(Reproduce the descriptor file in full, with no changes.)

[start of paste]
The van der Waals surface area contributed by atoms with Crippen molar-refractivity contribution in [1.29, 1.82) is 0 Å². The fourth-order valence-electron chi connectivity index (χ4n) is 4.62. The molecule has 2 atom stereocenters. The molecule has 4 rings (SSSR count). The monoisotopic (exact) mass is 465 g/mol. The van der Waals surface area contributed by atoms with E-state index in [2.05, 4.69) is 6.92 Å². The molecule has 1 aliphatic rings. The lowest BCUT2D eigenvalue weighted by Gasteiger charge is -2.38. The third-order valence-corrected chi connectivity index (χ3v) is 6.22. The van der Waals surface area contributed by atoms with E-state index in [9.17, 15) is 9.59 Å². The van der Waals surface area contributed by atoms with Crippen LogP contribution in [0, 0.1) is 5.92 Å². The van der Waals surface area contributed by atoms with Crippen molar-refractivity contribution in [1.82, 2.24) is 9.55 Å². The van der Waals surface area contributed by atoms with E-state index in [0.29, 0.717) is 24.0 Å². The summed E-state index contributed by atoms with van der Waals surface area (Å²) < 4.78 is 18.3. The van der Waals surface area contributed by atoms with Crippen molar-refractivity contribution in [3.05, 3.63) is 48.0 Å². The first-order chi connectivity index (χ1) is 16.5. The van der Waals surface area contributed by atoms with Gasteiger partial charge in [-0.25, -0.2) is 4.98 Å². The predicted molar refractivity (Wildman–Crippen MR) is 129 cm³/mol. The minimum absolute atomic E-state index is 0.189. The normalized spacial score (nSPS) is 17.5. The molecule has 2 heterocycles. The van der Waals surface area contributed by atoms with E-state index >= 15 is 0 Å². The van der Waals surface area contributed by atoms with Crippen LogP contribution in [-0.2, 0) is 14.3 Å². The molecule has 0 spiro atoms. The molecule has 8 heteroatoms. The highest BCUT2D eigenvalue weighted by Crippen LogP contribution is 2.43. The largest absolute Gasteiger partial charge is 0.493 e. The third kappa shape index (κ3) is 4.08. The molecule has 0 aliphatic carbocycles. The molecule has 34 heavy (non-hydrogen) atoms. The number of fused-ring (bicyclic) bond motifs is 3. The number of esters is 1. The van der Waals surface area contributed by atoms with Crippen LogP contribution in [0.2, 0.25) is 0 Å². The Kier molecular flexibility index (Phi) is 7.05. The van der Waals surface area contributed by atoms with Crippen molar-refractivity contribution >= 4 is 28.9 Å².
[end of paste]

The van der Waals surface area contributed by atoms with Crippen molar-refractivity contribution in [1.29, 1.82) is 0 Å². The fourth-order valence-electron chi connectivity index (χ4n) is 4.62. The molecule has 2 atom stereocenters. The molecule has 4 rings (SSSR count). The monoisotopic (exact) mass is 465 g/mol. The van der Waals surface area contributed by atoms with E-state index in [2.05, 4.69) is 6.92 Å². The molecule has 1 aliphatic rings. The lowest BCUT2D eigenvalue weighted by Gasteiger charge is -2.38. The third-order valence-corrected chi connectivity index (χ3v) is 6.22. The van der Waals surface area contributed by atoms with E-state index in [9.17, 15) is 9.59 Å². The van der Waals surface area contributed by atoms with Crippen LogP contribution in [0, 0.1) is 5.92 Å². The van der Waals surface area contributed by atoms with Crippen molar-refractivity contribution in [1.82, 2.24) is 9.55 Å². The van der Waals surface area contributed by atoms with E-state index in [0.29, 0.717) is 24.0 Å². The summed E-state index contributed by atoms with van der Waals surface area (Å²) < 4.78 is 18.3. The van der Waals surface area contributed by atoms with Crippen molar-refractivity contribution in [3.05, 3.63) is 48.0 Å². The first-order chi connectivity index (χ1) is 16.5. The van der Waals surface area contributed by atoms with Gasteiger partial charge in [-0.25, -0.2) is 4.98 Å². The predicted molar refractivity (Wildman–Crippen MR) is 129 cm³/mol. The minimum absolute atomic E-state index is 0.189. The normalized spacial score (nSPS) is 17.5. The molecule has 2 heterocycles. The van der Waals surface area contributed by atoms with E-state index >= 15 is 0 Å². The van der Waals surface area contributed by atoms with Crippen LogP contribution in [-0.2, 0) is 14.3 Å². The molecule has 0 spiro atoms. The molecule has 8 heteroatoms. The highest BCUT2D eigenvalue weighted by Crippen LogP contribution is 2.43. The largest absolute Gasteiger partial charge is 0.493 e. The third kappa shape index (κ3) is 4.08. The molecule has 0 aliphatic carbocycles. The molecule has 34 heavy (non-hydrogen) atoms. The number of fused-ring (bicyclic) bond motifs is 3. The number of esters is 1. The van der Waals surface area contributed by atoms with Crippen LogP contribution in [0.2, 0.25) is 0 Å². The Kier molecular flexibility index (Phi) is 7.05. The van der Waals surface area contributed by atoms with Crippen molar-refractivity contribution >= 4 is 28.9 Å².